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How to Clean a Tent with Mold

Ian Fortey by Ian Fortey Updated on July 15, 2022. In Camping

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Every year when camping season comes around it’s exciting to get your chairs, and cookware, and tents together, load up the truck, and head out. But, if you’re like most campers, you may find yourself spending a little more time on prep than you want. Especially if your tent was stored improperly over the off-season. Whether it was put away damp, or left in a damp place by accident, sometimes months of being folded up in the dark can lead to the growth of mold and mildew.

If you find yourself stuck with a smelly tent covered in patches of dark mold and mildew all hope is not lost! No need to go out and buy a new tent just yet when there are quick and fairly inexpensive ways to fix the problem yourself ahead of your next camping trips.

Cleaning Up Mold and Mildew

Ideally your tent got put away clean but that doesn’t always happen. Make sure you shake the tent out and  then set the tent up like you normally would. Use a vacuum if need be to get all the dry bits of dirt and leaves and so on out of there. Now, if you have mold and mildew, you’ll need to take special care to get it cleaned up.

Mold spores can be very dangerous to breathe in. Remember, whole buildings can be condemned thanks to black mold infestations. This stuff can cause serious lung damage and even lead to death if you breathe it in for too long.

Use a damp cloth when checking for mold and mildew. Because your tent is out in the woods it’s likely going to get exposed to things like mud and tree sap and all kinds of other things. So you may not even have mold, you may just think you do. Both mold and mildew tend to form in patches that are thicker and darker in the center and may spread out in a spotty sort of pattern.

Use a cloth and try to wipe what you’re seeing away. Dirt will come away easily but mold likes to hold on tight, so it’s less likely to move. You’ll need to really scrub to get most of the mold off and, even then, you won’t get very far with just a damp cloth. So if you’re sure it is mold, then you’re ready to roll up your sleeves and use a little elbow grease to get it clean.

Try the Vinegar Method

My go-to method for cleaning a tent is to use plain, white vinegar. It’s probably the most environmentally friendly cleaning choice you’re going to get and it’s also the cheapest. Vinegar doesn’t cost a lot and you can use it to clean a hundred things around the house, so it’s never a bad idea to keep a jug under the sink. It’s very unlikely vinegar will damage your tent, no matter what it’s made of. Still, if you’re worried, test a small corner of the material first by spraying some vinegar and letting it sit for a while to see how the tent reacts.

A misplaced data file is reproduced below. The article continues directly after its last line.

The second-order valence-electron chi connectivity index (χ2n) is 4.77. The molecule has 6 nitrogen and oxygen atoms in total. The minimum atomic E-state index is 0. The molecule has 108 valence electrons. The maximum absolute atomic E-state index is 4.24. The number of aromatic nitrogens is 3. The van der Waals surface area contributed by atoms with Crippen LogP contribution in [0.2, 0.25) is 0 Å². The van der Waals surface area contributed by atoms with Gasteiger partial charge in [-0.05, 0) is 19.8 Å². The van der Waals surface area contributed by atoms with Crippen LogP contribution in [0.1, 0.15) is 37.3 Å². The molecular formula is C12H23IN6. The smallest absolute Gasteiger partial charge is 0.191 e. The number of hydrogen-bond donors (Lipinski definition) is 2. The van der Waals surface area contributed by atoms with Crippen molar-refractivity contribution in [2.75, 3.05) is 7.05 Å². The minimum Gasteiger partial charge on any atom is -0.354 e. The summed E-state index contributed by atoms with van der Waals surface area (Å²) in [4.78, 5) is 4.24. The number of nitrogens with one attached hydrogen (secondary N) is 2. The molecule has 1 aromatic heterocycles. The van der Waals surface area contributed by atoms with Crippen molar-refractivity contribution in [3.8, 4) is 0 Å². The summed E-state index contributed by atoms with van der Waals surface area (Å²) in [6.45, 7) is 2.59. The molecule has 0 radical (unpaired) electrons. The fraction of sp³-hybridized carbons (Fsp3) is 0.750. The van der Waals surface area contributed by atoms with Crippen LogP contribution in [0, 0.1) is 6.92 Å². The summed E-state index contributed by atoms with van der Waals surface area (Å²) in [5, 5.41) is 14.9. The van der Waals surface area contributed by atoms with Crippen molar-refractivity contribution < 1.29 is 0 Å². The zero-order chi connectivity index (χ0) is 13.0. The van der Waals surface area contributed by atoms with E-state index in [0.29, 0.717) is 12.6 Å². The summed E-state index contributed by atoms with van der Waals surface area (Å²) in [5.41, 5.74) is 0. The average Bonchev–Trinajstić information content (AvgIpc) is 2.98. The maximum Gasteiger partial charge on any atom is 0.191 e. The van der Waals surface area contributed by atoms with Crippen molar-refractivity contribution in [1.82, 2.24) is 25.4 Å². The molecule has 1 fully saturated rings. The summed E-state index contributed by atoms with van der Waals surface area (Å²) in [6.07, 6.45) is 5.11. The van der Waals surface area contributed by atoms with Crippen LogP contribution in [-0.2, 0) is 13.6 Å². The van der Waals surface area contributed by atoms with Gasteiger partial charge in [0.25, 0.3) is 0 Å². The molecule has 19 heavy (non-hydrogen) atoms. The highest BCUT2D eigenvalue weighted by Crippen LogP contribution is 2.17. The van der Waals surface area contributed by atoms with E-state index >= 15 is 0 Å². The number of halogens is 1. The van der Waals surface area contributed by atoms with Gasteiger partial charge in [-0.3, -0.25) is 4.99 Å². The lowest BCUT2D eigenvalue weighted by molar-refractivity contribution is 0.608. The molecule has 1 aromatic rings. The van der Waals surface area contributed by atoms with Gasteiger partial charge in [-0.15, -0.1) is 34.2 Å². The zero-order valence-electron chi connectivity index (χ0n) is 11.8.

Use your brush to scrub the mold before wetting it to get any chunks loose. Obviously, you want to be doing this outside. It’s best to use a softer brush on vinyl and plastic tents. If you have canvas you can use something a little stiffer but don’t use a wire brush.

All you need for this is vinegar and a clean spray bottle. Use about a half cup of vinegar to a cup of warm water. That’s a strong mix but it should get the job done. You can use a little less vinegar if you feel like it’s overwhelming. Vinegar is a good odor eliminator so it can get rid of that funky mold smell. That said, not everyone likes the smell of vinegar so it may be trading one bad smell for another.

Spray the patches of mold and let it soak in for several minutes. The acid in the vinegar will start to eat away at the mold and help loosen it from the surface of your tent. Depending on what kind of tent you have this may allow it to wipe right off or just loosen it enough for scrubbing. Remember, a canvas tent with mold is going to be a harder cleanup than one made of some kind of synthetic because it will really get into those fibers and discolor them.